A record spins and 1960s folk music warbles out over the old sunken hearth. Chichi positions the sword in my husband’s sash and stands back to assess the look. He claps his hands together, signifying a job well done. His wife, Kaka, is busy tying my obi sash, but looks over her shoulder and exclaims “Kakkoii!”. She’s right, he does look cool. With all five in our party dressed in traditional Japanese garb, we worry that we’re crossing some sort of line. But being the third night at this Minshuku (Japanese bed & breakfast), we could politely decline the dress-up offer no more. Besides, it’s hard to say no to people who ask you to call them mum (kaka) and dad (chichi). So we go with it.
What’s a Minshuku?
There are many kinds of unique accommodation experiences in Japan, from the tiny capsule to the luxurious ryokan experience and all in between. But of those, there is one that offers a closer look at everyday Japan and a chance to connect with the locals. A Minshuku, or Japanese bed & breakfast, is a family run guest house that is typically found in rural areas or near tourist spots like hot springs. Home cooked meals are usually part of the arrangement as is a whole lot of down-home hospitality.
When some friends came to visit last summer, we decided to stay at a minshuku in Kumamoto prefecture while we explored the many natural wonders of the area. Pulling into the yard, we quickly realised it was the supreme green-change we’d been looking for.
Cats lazed in the sun and on chairs—some even formed a sleepy pile inside a garden pot. The birds chirped and the breeze ruffled the vibrant rice paddies. This calm atmosphere would set the tone for the following days and nights in the countryside.
Authentic and Traditional Experiences
After our kimono photoshoot, Chichi announced that the goemon buro bath they’d been preparing all afternoon was finally ready. This traditional style, deep, metal tub is filled with water and heated by an actual fire below. Up until now, we’d been using the modern bathroom in the main house; the goemon buro was a special treat. The other couple in our group volunteered to go first while the rest of us stayed around the irori (sunken hearth) to drink tea, play records and admire the design of the 160 year old house.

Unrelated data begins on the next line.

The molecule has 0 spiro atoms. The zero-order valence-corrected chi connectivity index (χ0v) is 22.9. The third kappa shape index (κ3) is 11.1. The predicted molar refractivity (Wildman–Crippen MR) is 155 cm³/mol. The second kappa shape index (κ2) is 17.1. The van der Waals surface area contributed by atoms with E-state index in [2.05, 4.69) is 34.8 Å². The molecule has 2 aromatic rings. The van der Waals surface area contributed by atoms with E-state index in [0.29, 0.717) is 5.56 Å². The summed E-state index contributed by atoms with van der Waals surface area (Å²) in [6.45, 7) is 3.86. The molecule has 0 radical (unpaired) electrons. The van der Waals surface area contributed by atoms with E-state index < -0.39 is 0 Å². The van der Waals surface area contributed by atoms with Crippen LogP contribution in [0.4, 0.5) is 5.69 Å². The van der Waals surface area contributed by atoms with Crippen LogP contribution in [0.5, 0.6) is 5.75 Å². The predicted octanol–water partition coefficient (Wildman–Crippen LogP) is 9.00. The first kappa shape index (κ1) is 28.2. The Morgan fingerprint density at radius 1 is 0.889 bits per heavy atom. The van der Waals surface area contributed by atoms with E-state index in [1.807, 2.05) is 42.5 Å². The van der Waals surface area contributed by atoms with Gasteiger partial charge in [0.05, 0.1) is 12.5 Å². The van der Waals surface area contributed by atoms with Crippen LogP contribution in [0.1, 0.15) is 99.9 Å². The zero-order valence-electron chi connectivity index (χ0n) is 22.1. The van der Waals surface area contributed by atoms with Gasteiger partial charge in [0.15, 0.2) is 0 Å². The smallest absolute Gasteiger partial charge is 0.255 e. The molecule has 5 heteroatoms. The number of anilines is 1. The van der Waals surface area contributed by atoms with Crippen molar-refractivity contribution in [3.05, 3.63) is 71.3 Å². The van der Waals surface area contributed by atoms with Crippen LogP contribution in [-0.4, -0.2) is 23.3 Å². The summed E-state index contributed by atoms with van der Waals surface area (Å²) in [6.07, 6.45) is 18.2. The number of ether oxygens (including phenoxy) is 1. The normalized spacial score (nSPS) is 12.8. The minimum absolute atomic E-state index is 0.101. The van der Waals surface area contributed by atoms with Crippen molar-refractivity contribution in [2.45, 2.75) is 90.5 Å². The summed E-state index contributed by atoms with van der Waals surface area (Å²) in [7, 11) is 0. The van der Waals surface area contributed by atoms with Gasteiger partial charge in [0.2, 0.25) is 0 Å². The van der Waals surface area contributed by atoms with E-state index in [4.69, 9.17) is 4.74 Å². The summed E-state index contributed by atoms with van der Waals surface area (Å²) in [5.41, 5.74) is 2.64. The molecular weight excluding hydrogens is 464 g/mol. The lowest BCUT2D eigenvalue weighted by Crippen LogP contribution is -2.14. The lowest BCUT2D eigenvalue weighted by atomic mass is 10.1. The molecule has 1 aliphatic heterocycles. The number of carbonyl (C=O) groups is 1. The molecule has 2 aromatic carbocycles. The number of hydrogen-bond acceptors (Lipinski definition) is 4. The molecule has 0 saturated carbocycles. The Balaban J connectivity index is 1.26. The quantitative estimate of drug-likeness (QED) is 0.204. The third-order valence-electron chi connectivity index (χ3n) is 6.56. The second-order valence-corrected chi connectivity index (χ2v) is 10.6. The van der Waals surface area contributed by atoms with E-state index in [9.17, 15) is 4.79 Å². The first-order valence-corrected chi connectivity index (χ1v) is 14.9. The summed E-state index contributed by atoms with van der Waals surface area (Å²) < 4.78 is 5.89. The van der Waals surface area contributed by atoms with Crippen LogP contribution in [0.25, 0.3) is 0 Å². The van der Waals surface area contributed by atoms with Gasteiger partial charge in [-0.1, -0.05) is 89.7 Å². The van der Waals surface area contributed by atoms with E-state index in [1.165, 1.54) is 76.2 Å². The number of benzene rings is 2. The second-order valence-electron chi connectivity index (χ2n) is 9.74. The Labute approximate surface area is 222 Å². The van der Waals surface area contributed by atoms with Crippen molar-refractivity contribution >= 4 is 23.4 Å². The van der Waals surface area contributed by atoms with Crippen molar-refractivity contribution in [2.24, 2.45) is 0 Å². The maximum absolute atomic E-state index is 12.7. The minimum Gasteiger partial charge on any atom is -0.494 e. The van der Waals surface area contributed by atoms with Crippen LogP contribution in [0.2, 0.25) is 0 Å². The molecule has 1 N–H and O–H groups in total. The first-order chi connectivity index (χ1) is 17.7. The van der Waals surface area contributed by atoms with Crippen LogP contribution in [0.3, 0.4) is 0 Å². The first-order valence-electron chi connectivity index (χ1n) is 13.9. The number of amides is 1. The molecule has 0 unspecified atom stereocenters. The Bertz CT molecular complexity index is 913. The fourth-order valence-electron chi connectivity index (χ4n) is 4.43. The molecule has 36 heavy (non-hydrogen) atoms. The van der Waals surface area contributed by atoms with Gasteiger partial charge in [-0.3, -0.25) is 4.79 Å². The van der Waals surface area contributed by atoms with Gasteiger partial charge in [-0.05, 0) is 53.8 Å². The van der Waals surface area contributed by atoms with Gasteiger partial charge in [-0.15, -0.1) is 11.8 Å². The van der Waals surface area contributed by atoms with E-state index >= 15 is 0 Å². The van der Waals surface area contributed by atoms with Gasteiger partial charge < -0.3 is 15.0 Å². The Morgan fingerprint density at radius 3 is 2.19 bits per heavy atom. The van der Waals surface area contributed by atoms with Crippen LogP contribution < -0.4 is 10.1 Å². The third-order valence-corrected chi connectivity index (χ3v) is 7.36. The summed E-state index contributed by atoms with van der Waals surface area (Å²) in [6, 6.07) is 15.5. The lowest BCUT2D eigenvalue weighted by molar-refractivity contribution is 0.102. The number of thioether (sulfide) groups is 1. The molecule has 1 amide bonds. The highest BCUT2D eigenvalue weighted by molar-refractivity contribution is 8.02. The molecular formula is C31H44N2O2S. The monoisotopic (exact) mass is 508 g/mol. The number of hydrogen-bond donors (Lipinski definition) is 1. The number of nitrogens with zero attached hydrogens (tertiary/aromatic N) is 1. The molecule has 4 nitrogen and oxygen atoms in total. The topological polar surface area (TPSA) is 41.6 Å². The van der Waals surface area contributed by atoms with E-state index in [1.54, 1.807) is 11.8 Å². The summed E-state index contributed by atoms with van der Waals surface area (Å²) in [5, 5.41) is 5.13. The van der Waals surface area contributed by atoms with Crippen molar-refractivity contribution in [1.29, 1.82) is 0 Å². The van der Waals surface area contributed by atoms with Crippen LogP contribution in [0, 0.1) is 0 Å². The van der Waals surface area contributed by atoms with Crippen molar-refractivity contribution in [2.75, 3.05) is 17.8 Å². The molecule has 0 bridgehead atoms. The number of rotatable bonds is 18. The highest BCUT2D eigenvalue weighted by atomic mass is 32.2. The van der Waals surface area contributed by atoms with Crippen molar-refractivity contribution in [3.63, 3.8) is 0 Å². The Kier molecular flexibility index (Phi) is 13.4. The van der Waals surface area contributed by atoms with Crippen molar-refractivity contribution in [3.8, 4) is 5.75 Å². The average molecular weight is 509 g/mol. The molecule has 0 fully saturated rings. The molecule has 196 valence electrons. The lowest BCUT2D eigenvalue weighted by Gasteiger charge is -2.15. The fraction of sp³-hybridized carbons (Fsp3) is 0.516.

Before long, our friends return with bright red legs from the shin down. “It’s so hot, we couldn’t do it!”, Sean Penn san exclaims (not his real name, but one Chichi bestowed). My husband, Jason Statham san (another hairstyle-based nickname from Chichi), feels that being seasoned ofuro bathers, we would be able to handle it. So we traipse outside to the detached bathroom.
Turns out Sean Penn san was right—it’s hot. Flaming hot. With a little creative water removal and the addition of the cold shower head, we’re soon able to enjoy
being cooked alive our bath. Joking aside, this was our first time in a flame-heated goemon buro, and we are so grateful to have experienced it.
Good Old Fashioned Fun
Relaxation and fun are encouraged at a minshuku. At ours, we spent our free time playing with cats, cooing over their kittens and exploring the little slice of paradise.
And when Chichi excitedly produced some fireworks and sparklers after dinner one night, who were we to deny him his fun? We lit up the inky blackness with our pyrotechnics, dancing around to make our hosts laugh. Once we’d set fire to as much as we could, we sat listening to the rushing river and chirping crickets and even enjoyed a brief visit from a firefly.
Delicious Homemade Food
Much like in other countries, a Japanese bed and breakfast provides meals. Each day, we enjoyed creative Japanese/western fusion breakfasts and hearty homemade dinners. Once, chichi took delight in telling us that the chicken in our hotpot had been alive earlier that day. Another night saw us enjoying a sunset barbecue outside—an impossibility in our Tokyo apartment.
It was here that I tried takana (pickled mustard leaf) for the first time. Kaka had made a huge batch mixed with egg, and we were free to pile it on top of our rice. You’d better believe I stocked up on the stuff at the souvenir stores.
Getting to Know You
The type of person willing to open their home to strangers and cook their meals is usually one interested in getting to know people. This is definitely true of chichi and kaka. As much as they tried to give us space, we still spent a lot of time with them. I remember exploring outside one day and returning to an impromptu guitar singalong between chichi and my husband. They told us all about their life and family, gave us gifts and wanted to make sure we were having the best time. During the tearful goodbye, they wouldn’t let go of ‘Jason’ and ‘Sean’ and asked us to come back with babies.
Of all the places I’ve stayed in Japan, this one stands out as truly memorable. Unfortunately it seems that it this property no longer runs, but I’m sure there are plenty more eager minshuku hosts waiting for your visit. If you can arrange an international drivers permit and a sense of adventure, a minshuku stay might be just what the travel doctor ordered.
Post by Japan Journeys.